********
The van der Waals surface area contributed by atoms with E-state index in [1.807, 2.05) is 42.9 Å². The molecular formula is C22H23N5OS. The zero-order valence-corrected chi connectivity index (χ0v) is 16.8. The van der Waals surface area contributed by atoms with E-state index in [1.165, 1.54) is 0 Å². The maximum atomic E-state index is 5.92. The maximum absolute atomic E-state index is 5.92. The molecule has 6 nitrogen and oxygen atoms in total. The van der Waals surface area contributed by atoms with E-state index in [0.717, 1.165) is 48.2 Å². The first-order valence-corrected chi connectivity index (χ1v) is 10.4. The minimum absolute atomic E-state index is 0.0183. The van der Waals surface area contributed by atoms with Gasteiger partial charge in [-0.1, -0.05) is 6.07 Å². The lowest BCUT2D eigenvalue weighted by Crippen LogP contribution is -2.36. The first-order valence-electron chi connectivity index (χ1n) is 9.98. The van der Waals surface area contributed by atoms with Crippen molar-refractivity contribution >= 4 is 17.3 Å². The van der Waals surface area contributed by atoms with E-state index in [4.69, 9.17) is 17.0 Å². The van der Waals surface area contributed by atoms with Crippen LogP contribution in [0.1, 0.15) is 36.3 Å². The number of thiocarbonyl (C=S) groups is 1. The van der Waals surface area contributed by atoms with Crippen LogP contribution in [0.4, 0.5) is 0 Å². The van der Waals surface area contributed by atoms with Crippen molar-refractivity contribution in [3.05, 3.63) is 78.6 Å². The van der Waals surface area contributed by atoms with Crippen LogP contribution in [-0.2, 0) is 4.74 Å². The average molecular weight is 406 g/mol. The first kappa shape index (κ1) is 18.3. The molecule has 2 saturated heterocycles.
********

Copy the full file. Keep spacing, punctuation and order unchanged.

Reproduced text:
The van der Waals surface area contributed by atoms with E-state index in [1.807, 2.05) is 42.9 Å². The molecular formula is C22H23N5OS. The zero-order valence-corrected chi connectivity index (χ0v) is 16.8. The van der Waals surface area contributed by atoms with E-state index in [1.165, 1.54) is 0 Å². The maximum atomic E-state index is 5.92. The maximum absolute atomic E-state index is 5.92. The molecule has 6 nitrogen and oxygen atoms in total. The van der Waals surface area contributed by atoms with E-state index in [0.717, 1.165) is 48.2 Å². The first-order valence-corrected chi connectivity index (χ1v) is 10.4. The minimum absolute atomic E-state index is 0.0183. The van der Waals surface area contributed by atoms with Gasteiger partial charge in [-0.1, -0.05) is 6.07 Å². The lowest BCUT2D eigenvalue weighted by Crippen LogP contribution is -2.36. The first-order valence-electron chi connectivity index (χ1n) is 9.98. The van der Waals surface area contributed by atoms with Crippen molar-refractivity contribution >= 4 is 17.3 Å². The van der Waals surface area contributed by atoms with E-state index in [4.69, 9.17) is 17.0 Å². The van der Waals surface area contributed by atoms with Crippen LogP contribution in [0.1, 0.15) is 36.3 Å². The number of thiocarbonyl (C=S) groups is 1. The van der Waals surface area contributed by atoms with Crippen LogP contribution in [0.4, 0.5) is 0 Å². The van der Waals surface area contributed by atoms with Crippen molar-refractivity contribution in [3.05, 3.63) is 78.6 Å². The van der Waals surface area contributed by atoms with Crippen LogP contribution in [-0.2, 0) is 4.74 Å². The average molecular weight is 406 g/mol. The first kappa shape index (κ1) is 18.3. The molecule has 2 saturated heterocycles.